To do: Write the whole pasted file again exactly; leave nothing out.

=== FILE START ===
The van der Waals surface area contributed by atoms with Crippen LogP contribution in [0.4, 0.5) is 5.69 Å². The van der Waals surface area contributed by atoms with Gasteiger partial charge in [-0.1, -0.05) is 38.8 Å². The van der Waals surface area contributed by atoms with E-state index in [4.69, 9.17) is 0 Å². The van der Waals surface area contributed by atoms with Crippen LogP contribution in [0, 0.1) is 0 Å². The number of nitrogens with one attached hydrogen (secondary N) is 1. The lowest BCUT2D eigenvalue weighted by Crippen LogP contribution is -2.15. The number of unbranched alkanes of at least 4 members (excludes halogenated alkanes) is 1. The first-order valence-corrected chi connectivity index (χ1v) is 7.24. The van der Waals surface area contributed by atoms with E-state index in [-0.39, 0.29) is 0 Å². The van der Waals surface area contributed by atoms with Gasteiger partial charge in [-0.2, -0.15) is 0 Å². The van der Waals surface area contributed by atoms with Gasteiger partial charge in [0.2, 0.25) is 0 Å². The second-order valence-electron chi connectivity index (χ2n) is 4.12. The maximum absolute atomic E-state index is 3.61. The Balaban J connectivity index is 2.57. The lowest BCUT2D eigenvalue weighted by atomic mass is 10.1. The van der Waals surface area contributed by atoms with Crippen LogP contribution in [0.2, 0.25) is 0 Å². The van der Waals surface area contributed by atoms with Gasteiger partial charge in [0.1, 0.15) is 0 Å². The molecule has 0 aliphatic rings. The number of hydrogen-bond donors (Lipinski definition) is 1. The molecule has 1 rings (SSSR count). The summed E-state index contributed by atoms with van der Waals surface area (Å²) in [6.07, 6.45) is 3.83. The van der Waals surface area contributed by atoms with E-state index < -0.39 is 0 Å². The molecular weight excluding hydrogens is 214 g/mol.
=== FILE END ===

The van der Waals surface area contributed by atoms with Crippen LogP contribution in [0.4, 0.5) is 5.69 Å². The van der Waals surface area contributed by atoms with Gasteiger partial charge in [-0.1, -0.05) is 38.8 Å². The van der Waals surface area contributed by atoms with E-state index in [4.69, 9.17) is 0 Å². The van der Waals surface area contributed by atoms with Crippen LogP contribution in [0, 0.1) is 0 Å². The number of nitrogens with one attached hydrogen (secondary N) is 1. The lowest BCUT2D eigenvalue weighted by Crippen LogP contribution is -2.15. The number of unbranched alkanes of at least 4 members (excludes halogenated alkanes) is 1. The first-order valence-corrected chi connectivity index (χ1v) is 7.24. The van der Waals surface area contributed by atoms with E-state index in [-0.39, 0.29) is 0 Å². The van der Waals surface area contributed by atoms with Gasteiger partial charge in [-0.2, -0.15) is 0 Å². The van der Waals surface area contributed by atoms with Gasteiger partial charge in [0.2, 0.25) is 0 Å². The second-order valence-electron chi connectivity index (χ2n) is 4.12. The maximum absolute atomic E-state index is 3.61. The Balaban J connectivity index is 2.57. The lowest BCUT2D eigenvalue weighted by atomic mass is 10.1. The van der Waals surface area contributed by atoms with Crippen LogP contribution in [0.2, 0.25) is 0 Å². The van der Waals surface area contributed by atoms with Gasteiger partial charge in [0.1, 0.15) is 0 Å². The molecule has 0 aliphatic rings. The number of hydrogen-bond donors (Lipinski definition) is 1. The molecule has 1 rings (SSSR count). The summed E-state index contributed by atoms with van der Waals surface area (Å²) in [6.07, 6.45) is 3.83. The van der Waals surface area contributed by atoms with E-state index < -0.39 is 0 Å². The molecular weight excluding hydrogens is 214 g/mol.